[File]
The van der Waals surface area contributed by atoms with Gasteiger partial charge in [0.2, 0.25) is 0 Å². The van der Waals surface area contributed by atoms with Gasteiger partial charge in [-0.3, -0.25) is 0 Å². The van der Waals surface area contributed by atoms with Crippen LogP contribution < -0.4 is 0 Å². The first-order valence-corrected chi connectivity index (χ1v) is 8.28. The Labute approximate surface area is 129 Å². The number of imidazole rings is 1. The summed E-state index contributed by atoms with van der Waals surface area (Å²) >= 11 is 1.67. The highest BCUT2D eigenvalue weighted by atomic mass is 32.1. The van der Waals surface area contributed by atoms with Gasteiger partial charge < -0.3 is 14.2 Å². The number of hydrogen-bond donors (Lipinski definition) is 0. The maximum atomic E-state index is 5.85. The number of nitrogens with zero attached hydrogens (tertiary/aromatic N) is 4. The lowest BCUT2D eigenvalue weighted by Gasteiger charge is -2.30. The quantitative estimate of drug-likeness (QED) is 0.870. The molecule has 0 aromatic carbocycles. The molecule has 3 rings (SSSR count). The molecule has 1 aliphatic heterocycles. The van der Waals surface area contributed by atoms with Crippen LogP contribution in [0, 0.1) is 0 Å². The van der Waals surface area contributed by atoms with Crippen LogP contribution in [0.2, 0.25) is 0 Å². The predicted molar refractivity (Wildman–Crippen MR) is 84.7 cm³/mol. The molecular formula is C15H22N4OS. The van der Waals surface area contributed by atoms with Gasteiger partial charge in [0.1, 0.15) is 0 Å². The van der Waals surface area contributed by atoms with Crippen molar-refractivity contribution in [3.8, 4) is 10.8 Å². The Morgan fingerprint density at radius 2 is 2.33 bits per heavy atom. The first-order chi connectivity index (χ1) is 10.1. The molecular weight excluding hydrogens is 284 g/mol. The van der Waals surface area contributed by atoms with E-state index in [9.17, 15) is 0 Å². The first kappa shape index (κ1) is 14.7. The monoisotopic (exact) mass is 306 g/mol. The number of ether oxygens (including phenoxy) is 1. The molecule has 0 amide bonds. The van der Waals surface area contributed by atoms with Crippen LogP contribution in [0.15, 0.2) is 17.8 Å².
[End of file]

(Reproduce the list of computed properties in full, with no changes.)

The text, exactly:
The van der Waals surface area contributed by atoms with Gasteiger partial charge in [0.2, 0.25) is 0 Å². The van der Waals surface area contributed by atoms with Gasteiger partial charge in [-0.3, -0.25) is 0 Å². The van der Waals surface area contributed by atoms with Crippen LogP contribution < -0.4 is 0 Å². The first-order valence-corrected chi connectivity index (χ1v) is 8.28. The Labute approximate surface area is 129 Å². The number of imidazole rings is 1. The summed E-state index contributed by atoms with van der Waals surface area (Å²) >= 11 is 1.67. The highest BCUT2D eigenvalue weighted by atomic mass is 32.1. The van der Waals surface area contributed by atoms with Gasteiger partial charge < -0.3 is 14.2 Å². The number of hydrogen-bond donors (Lipinski definition) is 0. The maximum atomic E-state index is 5.85. The number of nitrogens with zero attached hydrogens (tertiary/aromatic N) is 4. The lowest BCUT2D eigenvalue weighted by Gasteiger charge is -2.30. The quantitative estimate of drug-likeness (QED) is 0.870. The molecule has 0 aromatic carbocycles. The molecule has 3 rings (SSSR count). The molecule has 1 aliphatic heterocycles. The van der Waals surface area contributed by atoms with Crippen LogP contribution in [0, 0.1) is 0 Å². The van der Waals surface area contributed by atoms with Crippen LogP contribution in [0.2, 0.25) is 0 Å². The predicted molar refractivity (Wildman–Crippen MR) is 84.7 cm³/mol. The molecular formula is C15H22N4OS. The van der Waals surface area contributed by atoms with Gasteiger partial charge in [0.1, 0.15) is 0 Å². The van der Waals surface area contributed by atoms with Crippen molar-refractivity contribution in [3.8, 4) is 10.8 Å². The Morgan fingerprint density at radius 2 is 2.33 bits per heavy atom. The first-order chi connectivity index (χ1) is 10.1. The molecular weight excluding hydrogens is 284 g/mol. The van der Waals surface area contributed by atoms with E-state index in [9.17, 15) is 0 Å². The first kappa shape index (κ1) is 14.7. The monoisotopic (exact) mass is 306 g/mol. The number of ether oxygens (including phenoxy) is 1. The molecule has 0 amide bonds. The van der Waals surface area contributed by atoms with Crippen LogP contribution in [0.15, 0.2) is 17.8 Å².